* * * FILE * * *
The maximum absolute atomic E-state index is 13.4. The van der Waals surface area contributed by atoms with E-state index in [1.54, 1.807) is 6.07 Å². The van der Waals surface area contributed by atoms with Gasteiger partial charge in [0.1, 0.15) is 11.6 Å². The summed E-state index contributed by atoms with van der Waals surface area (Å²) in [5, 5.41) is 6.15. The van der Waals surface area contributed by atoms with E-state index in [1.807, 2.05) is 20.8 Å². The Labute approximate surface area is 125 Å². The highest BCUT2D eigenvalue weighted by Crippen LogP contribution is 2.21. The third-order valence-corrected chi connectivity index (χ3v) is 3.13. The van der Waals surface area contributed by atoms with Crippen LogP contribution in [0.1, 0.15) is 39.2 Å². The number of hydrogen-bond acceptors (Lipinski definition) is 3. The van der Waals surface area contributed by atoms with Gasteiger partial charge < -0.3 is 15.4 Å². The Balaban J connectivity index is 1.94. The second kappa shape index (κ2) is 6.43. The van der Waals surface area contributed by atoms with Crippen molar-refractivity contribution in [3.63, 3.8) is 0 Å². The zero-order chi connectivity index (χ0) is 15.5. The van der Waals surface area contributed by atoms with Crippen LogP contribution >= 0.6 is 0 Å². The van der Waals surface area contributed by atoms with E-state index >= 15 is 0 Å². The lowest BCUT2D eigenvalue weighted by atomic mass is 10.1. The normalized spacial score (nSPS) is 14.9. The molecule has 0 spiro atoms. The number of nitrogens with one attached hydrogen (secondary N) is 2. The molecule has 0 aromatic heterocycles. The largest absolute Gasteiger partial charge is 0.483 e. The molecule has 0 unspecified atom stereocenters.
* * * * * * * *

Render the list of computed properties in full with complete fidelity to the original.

The maximum absolute atomic E-state index is 13.4. The van der Waals surface area contributed by atoms with E-state index in [1.54, 1.807) is 6.07 Å². The van der Waals surface area contributed by atoms with Gasteiger partial charge in [0.1, 0.15) is 11.6 Å². The summed E-state index contributed by atoms with van der Waals surface area (Å²) in [5, 5.41) is 6.15. The van der Waals surface area contributed by atoms with E-state index in [1.807, 2.05) is 20.8 Å². The Labute approximate surface area is 125 Å². The highest BCUT2D eigenvalue weighted by Crippen LogP contribution is 2.21. The third-order valence-corrected chi connectivity index (χ3v) is 3.13. The van der Waals surface area contributed by atoms with Crippen LogP contribution in [0.1, 0.15) is 39.2 Å². The number of hydrogen-bond acceptors (Lipinski definition) is 3. The van der Waals surface area contributed by atoms with Gasteiger partial charge < -0.3 is 15.4 Å². The Balaban J connectivity index is 1.94. The second kappa shape index (κ2) is 6.43. The van der Waals surface area contributed by atoms with Crippen molar-refractivity contribution in [3.63, 3.8) is 0 Å². The zero-order chi connectivity index (χ0) is 15.5. The van der Waals surface area contributed by atoms with Crippen LogP contribution >= 0.6 is 0 Å². The van der Waals surface area contributed by atoms with E-state index >= 15 is 0 Å². The lowest BCUT2D eigenvalue weighted by atomic mass is 10.1. The normalized spacial score (nSPS) is 14.9. The molecule has 0 spiro atoms. The number of nitrogens with one attached hydrogen (secondary N) is 2. The molecule has 0 aromatic heterocycles. The largest absolute Gasteiger partial charge is 0.483 e. The molecule has 0 unspecified atom stereocenters.